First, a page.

The American Society for Radiation Oncology has received 2,874 abstracts, the most ever, for the Annual Meeting, which will be held in September in San Francisco. Almost 60 percent (1,681) are from the United States, followed by 575 from Asia; 171 from Canada; 54 from Germany; and 31 from the United Kingdom.
The scientific presentations, ASTRO notes, are expected to include four plenary papers; 360 oral presentations; 1,862 posters; and 144 digital posters in approximately 50 educational sessions. The meeting will have 20 disease-site tracks and topics including radiation biology, radiation physics, palliative care, patient safety, and patient-reported outcomes.
Approximately 11,000 attendees are expected, including oncologists from all disciplines, medical physicists, dosimetrists, radiation therapists, radiation oncology nurses and nurse practitioners, biologists, physician assistants, practice administrators, industry representatives, and other health care professionals from around the world.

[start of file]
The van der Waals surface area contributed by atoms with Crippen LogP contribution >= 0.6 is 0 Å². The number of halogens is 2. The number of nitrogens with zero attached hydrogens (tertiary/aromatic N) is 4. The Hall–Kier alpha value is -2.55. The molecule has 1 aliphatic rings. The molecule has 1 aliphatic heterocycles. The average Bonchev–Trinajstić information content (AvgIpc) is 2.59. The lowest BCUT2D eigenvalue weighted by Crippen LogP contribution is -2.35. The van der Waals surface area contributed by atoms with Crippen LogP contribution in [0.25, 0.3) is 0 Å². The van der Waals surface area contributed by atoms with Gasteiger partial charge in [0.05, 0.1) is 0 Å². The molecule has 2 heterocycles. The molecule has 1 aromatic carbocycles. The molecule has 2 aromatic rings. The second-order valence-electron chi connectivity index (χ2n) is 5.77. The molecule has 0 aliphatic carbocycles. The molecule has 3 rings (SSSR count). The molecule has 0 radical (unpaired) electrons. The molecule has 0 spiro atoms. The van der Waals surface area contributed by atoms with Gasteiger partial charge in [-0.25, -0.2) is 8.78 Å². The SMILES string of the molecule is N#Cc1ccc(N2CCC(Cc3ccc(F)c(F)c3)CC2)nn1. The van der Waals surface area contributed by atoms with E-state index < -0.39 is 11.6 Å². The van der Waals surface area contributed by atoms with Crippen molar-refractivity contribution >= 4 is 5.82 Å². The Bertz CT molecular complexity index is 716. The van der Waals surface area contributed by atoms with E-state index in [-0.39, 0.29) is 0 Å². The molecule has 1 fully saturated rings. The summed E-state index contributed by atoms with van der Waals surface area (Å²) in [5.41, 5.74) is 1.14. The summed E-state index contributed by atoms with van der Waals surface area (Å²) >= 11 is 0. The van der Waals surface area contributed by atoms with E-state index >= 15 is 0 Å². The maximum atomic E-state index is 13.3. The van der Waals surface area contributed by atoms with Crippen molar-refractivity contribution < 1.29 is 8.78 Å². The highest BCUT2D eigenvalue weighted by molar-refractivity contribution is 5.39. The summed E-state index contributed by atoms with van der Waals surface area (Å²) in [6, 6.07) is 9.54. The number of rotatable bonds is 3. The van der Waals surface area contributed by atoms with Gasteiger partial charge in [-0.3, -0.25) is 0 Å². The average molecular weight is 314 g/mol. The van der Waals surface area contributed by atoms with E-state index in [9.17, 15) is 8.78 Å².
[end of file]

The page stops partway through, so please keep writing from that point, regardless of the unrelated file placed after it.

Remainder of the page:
ASTRO President Bruce G. Haffty, MD, FASTRO, a radiation oncologist specializing in breast cancer, has chosen the meeting theme of “Targeting Cancer: Technology and Biology.” The Presidential Symposium, “Local-regional Management of Breast Cancer: A Changing Paradigm,” will feature Jay R. Harris, MD, FASTRO, and Thomas A. Buchholz, MD, FASTRO, to highlight recent practice-changing landmark studies and current developments in the local-regional management of breast cancer.
Three keynote speakers will address a range of topics including oncologic imaging, biology and targeting in oncology, and human error and safety concerns:
* Hedvig Hricak, MD, PhD, Chair of the Department of Radiation Oncology at Memorial Sloan Kettering Cancer Center;
* Frank McCormick, PhD, FRS, Director of the University of California San Francisco Helen Diller Family Comprehensive Cancer Center; and
* Sidney Dekker, PhD, Professor in the Safety Science Innovation Lab at Griffith University in Brisbane, Australia.